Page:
What is the common theme? Because compliance with subpoena requests can be time consuming and expensive, title companies are trying to do right by complying with the subpoena themselves, but in the process they are providing too much information that may tip the balance in favor of one party to the litigation. What they needed in each of the above scenarios were an attorney to: (1) move to quash a subpoena that is (a) not served after ten-days-notice, (b) not hand delivered and (c) not served with the required witness fee; (2) analyze the requests and produce only those documents responsive to the requests; (3) object to requests that could be burdensome; (4) seek reimbursement for reasonable costs of production; (5) alert others whose records are being requested so they may take appropriate action to move to quash confidential and personal records; and (6) authenticate only their business records pursuant to the affidavit. All non-business records can be produced pursuant to the properly served subpoena.
Financial institutions solved this issue.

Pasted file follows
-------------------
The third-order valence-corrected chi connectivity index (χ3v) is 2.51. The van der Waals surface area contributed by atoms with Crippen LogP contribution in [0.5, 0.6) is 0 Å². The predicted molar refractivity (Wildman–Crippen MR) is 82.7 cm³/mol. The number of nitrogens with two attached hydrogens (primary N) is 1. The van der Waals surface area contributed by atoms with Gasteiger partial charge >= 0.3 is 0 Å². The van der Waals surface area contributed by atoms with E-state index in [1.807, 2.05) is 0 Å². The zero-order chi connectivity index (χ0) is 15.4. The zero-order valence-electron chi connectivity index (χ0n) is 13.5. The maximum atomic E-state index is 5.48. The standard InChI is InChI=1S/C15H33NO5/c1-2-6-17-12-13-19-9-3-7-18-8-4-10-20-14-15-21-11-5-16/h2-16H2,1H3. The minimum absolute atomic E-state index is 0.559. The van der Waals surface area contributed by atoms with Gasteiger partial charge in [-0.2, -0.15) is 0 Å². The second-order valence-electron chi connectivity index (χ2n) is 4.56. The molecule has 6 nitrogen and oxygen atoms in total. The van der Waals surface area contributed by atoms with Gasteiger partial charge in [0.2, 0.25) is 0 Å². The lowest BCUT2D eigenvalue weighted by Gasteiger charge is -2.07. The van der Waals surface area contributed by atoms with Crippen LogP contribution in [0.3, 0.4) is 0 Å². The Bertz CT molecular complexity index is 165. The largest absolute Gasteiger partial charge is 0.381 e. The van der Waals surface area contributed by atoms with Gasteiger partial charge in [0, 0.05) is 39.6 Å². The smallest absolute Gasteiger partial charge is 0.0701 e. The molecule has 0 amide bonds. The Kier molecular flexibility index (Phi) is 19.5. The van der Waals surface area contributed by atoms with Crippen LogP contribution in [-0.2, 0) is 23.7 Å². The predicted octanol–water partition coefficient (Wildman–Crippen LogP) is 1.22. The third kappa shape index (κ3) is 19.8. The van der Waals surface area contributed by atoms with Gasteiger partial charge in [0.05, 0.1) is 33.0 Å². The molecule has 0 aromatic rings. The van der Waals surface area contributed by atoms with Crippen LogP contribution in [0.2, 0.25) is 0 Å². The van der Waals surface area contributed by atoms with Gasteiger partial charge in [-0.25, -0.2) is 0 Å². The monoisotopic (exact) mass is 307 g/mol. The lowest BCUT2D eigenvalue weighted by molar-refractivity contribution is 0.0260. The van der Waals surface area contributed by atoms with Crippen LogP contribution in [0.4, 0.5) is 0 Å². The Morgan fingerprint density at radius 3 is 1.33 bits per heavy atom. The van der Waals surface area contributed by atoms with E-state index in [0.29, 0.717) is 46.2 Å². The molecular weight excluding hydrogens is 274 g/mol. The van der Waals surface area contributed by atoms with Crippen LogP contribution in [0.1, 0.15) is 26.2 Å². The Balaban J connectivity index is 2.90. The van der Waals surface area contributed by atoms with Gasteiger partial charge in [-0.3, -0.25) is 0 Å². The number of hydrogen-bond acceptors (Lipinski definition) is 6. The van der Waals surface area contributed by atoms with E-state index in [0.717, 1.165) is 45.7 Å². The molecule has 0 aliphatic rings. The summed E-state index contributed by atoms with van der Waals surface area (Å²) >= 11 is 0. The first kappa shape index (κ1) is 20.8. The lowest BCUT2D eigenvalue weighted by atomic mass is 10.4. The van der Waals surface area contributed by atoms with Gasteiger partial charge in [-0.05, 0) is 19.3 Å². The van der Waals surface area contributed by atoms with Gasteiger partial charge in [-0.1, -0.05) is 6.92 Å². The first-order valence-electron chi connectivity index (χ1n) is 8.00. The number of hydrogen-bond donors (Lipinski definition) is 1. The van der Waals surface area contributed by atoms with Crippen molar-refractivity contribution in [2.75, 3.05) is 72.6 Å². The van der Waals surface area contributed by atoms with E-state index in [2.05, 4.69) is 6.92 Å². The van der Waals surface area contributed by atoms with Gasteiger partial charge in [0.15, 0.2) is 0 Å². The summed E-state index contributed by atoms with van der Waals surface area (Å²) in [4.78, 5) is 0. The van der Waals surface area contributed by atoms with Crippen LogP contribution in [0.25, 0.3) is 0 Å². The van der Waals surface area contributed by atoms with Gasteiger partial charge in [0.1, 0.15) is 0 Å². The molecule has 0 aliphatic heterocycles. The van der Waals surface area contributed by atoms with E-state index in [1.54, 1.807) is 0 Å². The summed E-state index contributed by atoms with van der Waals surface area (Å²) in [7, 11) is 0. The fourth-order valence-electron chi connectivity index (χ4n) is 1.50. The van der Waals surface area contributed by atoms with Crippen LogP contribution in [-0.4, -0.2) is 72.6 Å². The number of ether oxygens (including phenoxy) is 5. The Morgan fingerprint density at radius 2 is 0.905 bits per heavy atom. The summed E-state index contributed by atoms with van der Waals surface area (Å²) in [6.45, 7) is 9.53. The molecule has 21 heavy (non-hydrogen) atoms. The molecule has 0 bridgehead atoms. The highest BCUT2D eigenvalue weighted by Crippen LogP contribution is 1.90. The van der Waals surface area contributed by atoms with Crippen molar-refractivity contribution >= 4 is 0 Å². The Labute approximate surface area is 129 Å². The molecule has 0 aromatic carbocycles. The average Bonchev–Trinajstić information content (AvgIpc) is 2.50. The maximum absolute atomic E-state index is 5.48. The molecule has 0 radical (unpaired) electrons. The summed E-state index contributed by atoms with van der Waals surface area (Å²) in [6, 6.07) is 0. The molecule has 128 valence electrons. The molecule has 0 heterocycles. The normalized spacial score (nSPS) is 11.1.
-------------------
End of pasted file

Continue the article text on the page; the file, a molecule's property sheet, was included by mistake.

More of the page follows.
Financial institutions secured a special statutory process under section 59.006 of the Texas Finance Code after years of fending off numerous document requests that burdened them with costly responses and unrecoverable expenses. Section 59.006 puts the burden on the requestor of information to comply with proper notice to a depository customer and to pay the financial institution's reasonable costs of complying with the record request, including costs of reproduction, postage, research, delivery, and attorney's fees, or posts a cost bond in an amount estimated by the financial institution to cover those costs.
The author believes that if title companies had the same protection as in section 59.006 of the Texas Finance Code then none of the above disputes would have occurred. There would be more narrowed requests for documentation, less disputes over documentation requests, more accurate compliance with subpoenas and reasonable compensation for the retention of legal counsel to assist in the response to the subpoena.
Perry Cockerell is an attorney in Dallas, Texas who practices title insurance defense. He can be reached at firstname.lastname@example.org